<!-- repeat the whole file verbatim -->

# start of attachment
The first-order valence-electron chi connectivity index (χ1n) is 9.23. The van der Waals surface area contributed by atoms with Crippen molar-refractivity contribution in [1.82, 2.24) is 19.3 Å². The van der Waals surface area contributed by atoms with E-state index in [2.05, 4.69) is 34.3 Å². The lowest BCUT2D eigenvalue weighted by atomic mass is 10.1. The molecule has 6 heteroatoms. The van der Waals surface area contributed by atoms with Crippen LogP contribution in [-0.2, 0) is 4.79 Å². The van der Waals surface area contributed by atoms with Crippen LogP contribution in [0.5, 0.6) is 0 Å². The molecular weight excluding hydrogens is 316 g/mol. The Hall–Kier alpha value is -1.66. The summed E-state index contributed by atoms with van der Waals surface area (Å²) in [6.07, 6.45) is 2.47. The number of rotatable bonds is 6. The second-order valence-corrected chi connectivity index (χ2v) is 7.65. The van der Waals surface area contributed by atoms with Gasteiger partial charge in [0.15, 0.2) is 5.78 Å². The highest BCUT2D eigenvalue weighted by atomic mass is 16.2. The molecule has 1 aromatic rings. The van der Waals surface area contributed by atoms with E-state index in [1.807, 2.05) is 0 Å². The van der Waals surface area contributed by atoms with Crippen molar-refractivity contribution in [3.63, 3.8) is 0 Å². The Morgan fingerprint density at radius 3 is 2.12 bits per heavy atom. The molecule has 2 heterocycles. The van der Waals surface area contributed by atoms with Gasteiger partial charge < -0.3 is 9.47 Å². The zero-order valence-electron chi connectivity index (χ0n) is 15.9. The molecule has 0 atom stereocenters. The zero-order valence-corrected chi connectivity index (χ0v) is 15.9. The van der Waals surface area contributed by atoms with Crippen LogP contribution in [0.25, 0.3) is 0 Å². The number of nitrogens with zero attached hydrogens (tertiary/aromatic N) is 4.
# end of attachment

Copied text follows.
The first-order valence-electron chi connectivity index (χ1n) is 9.23. The van der Waals surface area contributed by atoms with Crippen molar-refractivity contribution in [1.82, 2.24) is 19.3 Å². The van der Waals surface area contributed by atoms with E-state index in [2.05, 4.69) is 34.3 Å². The lowest BCUT2D eigenvalue weighted by atomic mass is 10.1. The molecule has 6 heteroatoms. The van der Waals surface area contributed by atoms with Crippen LogP contribution in [-0.2, 0) is 4.79 Å². The van der Waals surface area contributed by atoms with Crippen LogP contribution in [0.5, 0.6) is 0 Å². The molecular weight excluding hydrogens is 316 g/mol. The Hall–Kier alpha value is -1.66. The summed E-state index contributed by atoms with van der Waals surface area (Å²) in [6.07, 6.45) is 2.47. The number of rotatable bonds is 6. The second-order valence-corrected chi connectivity index (χ2v) is 7.65. The van der Waals surface area contributed by atoms with Gasteiger partial charge in [0.15, 0.2) is 5.78 Å². The highest BCUT2D eigenvalue weighted by atomic mass is 16.2. The molecule has 1 aromatic rings. The van der Waals surface area contributed by atoms with E-state index in [1.807, 2.05) is 0 Å². The van der Waals surface area contributed by atoms with Crippen molar-refractivity contribution in [3.63, 3.8) is 0 Å². The Morgan fingerprint density at radius 3 is 2.12 bits per heavy atom. The molecule has 2 heterocycles. The van der Waals surface area contributed by atoms with Gasteiger partial charge < -0.3 is 9.47 Å². The zero-order valence-electron chi connectivity index (χ0n) is 15.9. The molecule has 0 atom stereocenters. The zero-order valence-corrected chi connectivity index (χ0v) is 15.9. The van der Waals surface area contributed by atoms with Crippen LogP contribution in [0.25, 0.3) is 0 Å². The number of nitrogens with zero attached hydrogens (tertiary/aromatic N) is 4.